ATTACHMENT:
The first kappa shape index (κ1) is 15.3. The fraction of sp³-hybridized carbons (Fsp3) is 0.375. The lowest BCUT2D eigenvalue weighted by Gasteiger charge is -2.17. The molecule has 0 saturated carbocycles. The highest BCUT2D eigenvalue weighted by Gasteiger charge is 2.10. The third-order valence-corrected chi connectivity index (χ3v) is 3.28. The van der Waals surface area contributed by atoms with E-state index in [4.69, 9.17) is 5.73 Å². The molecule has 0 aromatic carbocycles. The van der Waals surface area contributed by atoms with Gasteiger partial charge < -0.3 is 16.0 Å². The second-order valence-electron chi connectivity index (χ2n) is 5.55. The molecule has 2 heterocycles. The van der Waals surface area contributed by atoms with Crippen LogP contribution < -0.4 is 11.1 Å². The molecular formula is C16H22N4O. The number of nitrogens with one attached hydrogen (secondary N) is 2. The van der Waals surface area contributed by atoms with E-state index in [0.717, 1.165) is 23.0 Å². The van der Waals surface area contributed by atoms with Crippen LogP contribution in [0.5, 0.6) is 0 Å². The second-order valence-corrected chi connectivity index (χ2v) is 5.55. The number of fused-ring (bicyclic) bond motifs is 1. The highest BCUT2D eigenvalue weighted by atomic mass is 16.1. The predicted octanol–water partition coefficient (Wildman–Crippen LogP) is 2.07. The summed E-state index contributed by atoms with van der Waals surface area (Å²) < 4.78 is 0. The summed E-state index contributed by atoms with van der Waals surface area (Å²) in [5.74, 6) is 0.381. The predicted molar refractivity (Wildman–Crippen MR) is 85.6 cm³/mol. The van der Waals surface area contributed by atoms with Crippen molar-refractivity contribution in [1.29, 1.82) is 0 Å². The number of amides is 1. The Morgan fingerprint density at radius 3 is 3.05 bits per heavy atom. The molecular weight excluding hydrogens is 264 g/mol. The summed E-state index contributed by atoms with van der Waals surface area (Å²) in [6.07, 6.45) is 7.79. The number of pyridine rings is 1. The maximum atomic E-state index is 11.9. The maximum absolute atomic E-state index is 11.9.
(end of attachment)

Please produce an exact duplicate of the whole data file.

The first kappa shape index (κ1) is 15.3. The fraction of sp³-hybridized carbons (Fsp3) is 0.375. The lowest BCUT2D eigenvalue weighted by Gasteiger charge is -2.17. The molecule has 0 saturated carbocycles. The highest BCUT2D eigenvalue weighted by Gasteiger charge is 2.10. The third-order valence-corrected chi connectivity index (χ3v) is 3.28. The van der Waals surface area contributed by atoms with E-state index in [4.69, 9.17) is 5.73 Å². The molecule has 0 aromatic carbocycles. The van der Waals surface area contributed by atoms with Gasteiger partial charge < -0.3 is 16.0 Å². The second-order valence-electron chi connectivity index (χ2n) is 5.55. The molecule has 2 heterocycles. The van der Waals surface area contributed by atoms with Crippen LogP contribution < -0.4 is 11.1 Å². The molecular formula is C16H22N4O. The number of nitrogens with one attached hydrogen (secondary N) is 2. The van der Waals surface area contributed by atoms with E-state index in [0.717, 1.165) is 23.0 Å². The van der Waals surface area contributed by atoms with Crippen LogP contribution in [0.5, 0.6) is 0 Å². The second-order valence-corrected chi connectivity index (χ2v) is 5.55. The number of fused-ring (bicyclic) bond motifs is 1. The highest BCUT2D eigenvalue weighted by atomic mass is 16.1. The predicted octanol–water partition coefficient (Wildman–Crippen LogP) is 2.07. The summed E-state index contributed by atoms with van der Waals surface area (Å²) < 4.78 is 0. The summed E-state index contributed by atoms with van der Waals surface area (Å²) in [5.74, 6) is 0.381. The predicted molar refractivity (Wildman–Crippen MR) is 85.6 cm³/mol. The van der Waals surface area contributed by atoms with Crippen molar-refractivity contribution in [1.29, 1.82) is 0 Å². The number of amides is 1. The Morgan fingerprint density at radius 3 is 3.05 bits per heavy atom. The molecular weight excluding hydrogens is 264 g/mol. The summed E-state index contributed by atoms with van der Waals surface area (Å²) in [6.07, 6.45) is 7.79. The number of pyridine rings is 1. The maximum atomic E-state index is 11.9. The maximum absolute atomic E-state index is 11.9.